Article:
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Religious Politicians Are Less Bad

Res Publica

August 2016

by Jackson Yenor

Frank Underwood is the antihero of the Netflix television series, House of Cards. He is a conniving politician who is not afraid to use religion to convince the people of his sincerity and virtue. For instance, he is in trouble when his chances of election are jeopardized due to the death of a young girl in a car crash. Given that a political opponent of his often accused him of neglecting the cause of this girl’s death, and a lawsuit from the parents is pending, Underwood goes to his hometown to dissuade them from filing the suit. Since the parents are resistant to dropping it, Underwood soon realizes that the only way to persuade them from their choice was through some sort of religious intervention. He knows the parents are deeply religious, and the only weakness, by his calculation, is their religious beliefs. Therefore, to maintain his political reputation, he sets out to appeal to them through a biblical argument.

Underwood knows that no legal claim can speak to the souls of this girl’s parents in the way that he needs. With this, he goes to the Bible and lies about the pain he felt when he lost his own father; a man whom Underwood really believed was just “taking up space.” After winning their sympathy, he looks to the parents and challenges them not to “lean on their own understanding,” in reference to Proverbs 3:5. He argues through this verse that the hatred that the parents feel towards him and his political pundits is natural, but through this verse he also implies that the unnatural thing to do, yet the biblical thing to do, is to drop the law suit.

Although Underwood’s true religious convictions rest on the idea that there “is no solace above or below, only us: small, solitary, striving, battling one another,” he is a good liar.Appealing to religion is a truly bold move for one with no regard for God, the law, or the afterlife. However, Underwood knows if a politician does not have religion on his side in politics, people are skeptical of his arguments, and suspect his motives. Surely one must have pure intentions with a leather bound Bible over his heart! It seems that this show is critiquing the way politicians use religion to accomplish what they want, or as something they use when convenient. However, one should not take this attack too seriously. I must say that no matter how repulsed the religiously sincere are towards a man who uses religion to further his own dark political ambitions, there is a silver lining: this “opiate of the masses” is still better than the alternative of leaders not having to be religious at all.

Societies that have their politicians manipulating them with religion, in light of the 20th century, are “less bad” than those that do not.Just as Abraham Lincoln claims that the Declaration of Independence was a barrier to anyone who thought they had the right to enslave another, so is religion a limiting factor for how evil a politician can be to the people he governs. Popular opinion, especially in America, is necessary for a politician to be effective in securing his own ends. If the public is free to practice religion, and in that freedom lives by the belief that one should “love God” and “love his neighbor,” then men of evil ambitions have quite the barrier preventing them from doing what they really want.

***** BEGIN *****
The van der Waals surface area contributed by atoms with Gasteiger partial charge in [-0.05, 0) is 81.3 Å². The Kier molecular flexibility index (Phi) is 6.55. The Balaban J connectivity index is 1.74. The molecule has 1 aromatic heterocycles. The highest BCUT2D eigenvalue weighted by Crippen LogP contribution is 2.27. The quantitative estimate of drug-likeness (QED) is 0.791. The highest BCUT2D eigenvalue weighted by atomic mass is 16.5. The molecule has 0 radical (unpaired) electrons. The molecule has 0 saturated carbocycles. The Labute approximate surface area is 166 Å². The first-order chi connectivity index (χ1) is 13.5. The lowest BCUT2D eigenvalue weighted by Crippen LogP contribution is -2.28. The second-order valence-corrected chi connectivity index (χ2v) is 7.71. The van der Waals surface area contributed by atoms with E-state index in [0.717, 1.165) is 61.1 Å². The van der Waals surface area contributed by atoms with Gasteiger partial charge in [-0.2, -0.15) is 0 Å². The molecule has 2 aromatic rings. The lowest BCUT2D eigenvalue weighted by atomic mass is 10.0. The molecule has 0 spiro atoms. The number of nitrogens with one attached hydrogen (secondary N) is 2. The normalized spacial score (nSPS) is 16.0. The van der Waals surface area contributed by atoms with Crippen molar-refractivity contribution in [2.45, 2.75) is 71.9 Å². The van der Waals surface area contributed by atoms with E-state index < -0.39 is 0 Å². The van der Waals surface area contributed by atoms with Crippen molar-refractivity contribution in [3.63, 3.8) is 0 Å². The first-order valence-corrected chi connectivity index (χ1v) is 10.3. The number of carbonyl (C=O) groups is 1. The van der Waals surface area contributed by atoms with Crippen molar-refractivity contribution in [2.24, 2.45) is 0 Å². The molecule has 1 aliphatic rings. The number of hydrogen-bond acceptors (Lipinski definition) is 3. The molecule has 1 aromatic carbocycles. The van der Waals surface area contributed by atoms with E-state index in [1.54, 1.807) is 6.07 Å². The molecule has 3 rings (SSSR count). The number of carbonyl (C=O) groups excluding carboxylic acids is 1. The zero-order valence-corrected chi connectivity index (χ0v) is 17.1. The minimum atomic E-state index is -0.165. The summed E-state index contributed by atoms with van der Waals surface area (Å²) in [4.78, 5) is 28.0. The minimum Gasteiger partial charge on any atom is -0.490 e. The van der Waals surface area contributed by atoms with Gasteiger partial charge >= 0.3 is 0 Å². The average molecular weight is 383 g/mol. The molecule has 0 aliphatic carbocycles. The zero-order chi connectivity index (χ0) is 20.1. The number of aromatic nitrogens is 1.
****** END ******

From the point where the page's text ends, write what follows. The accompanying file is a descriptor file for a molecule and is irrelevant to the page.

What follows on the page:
The other option, which is to take away such axioms completely, has resulted in three regimes of mass slaughter, corruption, and greed. The Nazi regime, the USSR, and the People’s Republic of China dismissed religion as an evil opiate used to make human beings complacent,weak, and easily manipulated.Mao,Stalin, and Hitler would probably all watch Frank Underwood on the show and say, “Look at this, you ignorant people, why would you ever let a leader manipulate you in such a way!” As an aside, they would probably further this with,“If I were in power, you would know exactly what I believe.”

Is this what we really want? Do we want leaders, and the people who are led, to believe religion only blinds people to the evils of their leaders? Irreligious men, when put in power, still managed to commit some of the greatest crimes against humanity mankind has ever known. Although these leaders might have been sincere in what they sought to accomplish for their countries, once the moral barrier of religion was removed, a whole new kind of evil was let loose. Therefore, it seems that if one has to live in a regime, it would be less bad to choose the one governed by those who are insincere in their Christian convictions, than by those who have no regard for them at all. Sure, Frank Underwood is evil. But the reason we enjoy watching him be so evil is that he must go to great lengths in covering up his own crimes. Crime becomes quite the hassle for a guy in a freely religious society.

Of course, many evils have been committed in the name of Christ and the divine as well.Yet given the evil twists and turns of the 20th century, I believe that if one has to pick a poison, choose religious hypocrisy. When we hate Frank Underwood in House of Cards for his fake religion,we can also laugh at how limiting religion is to his real intentions. Take that Frank.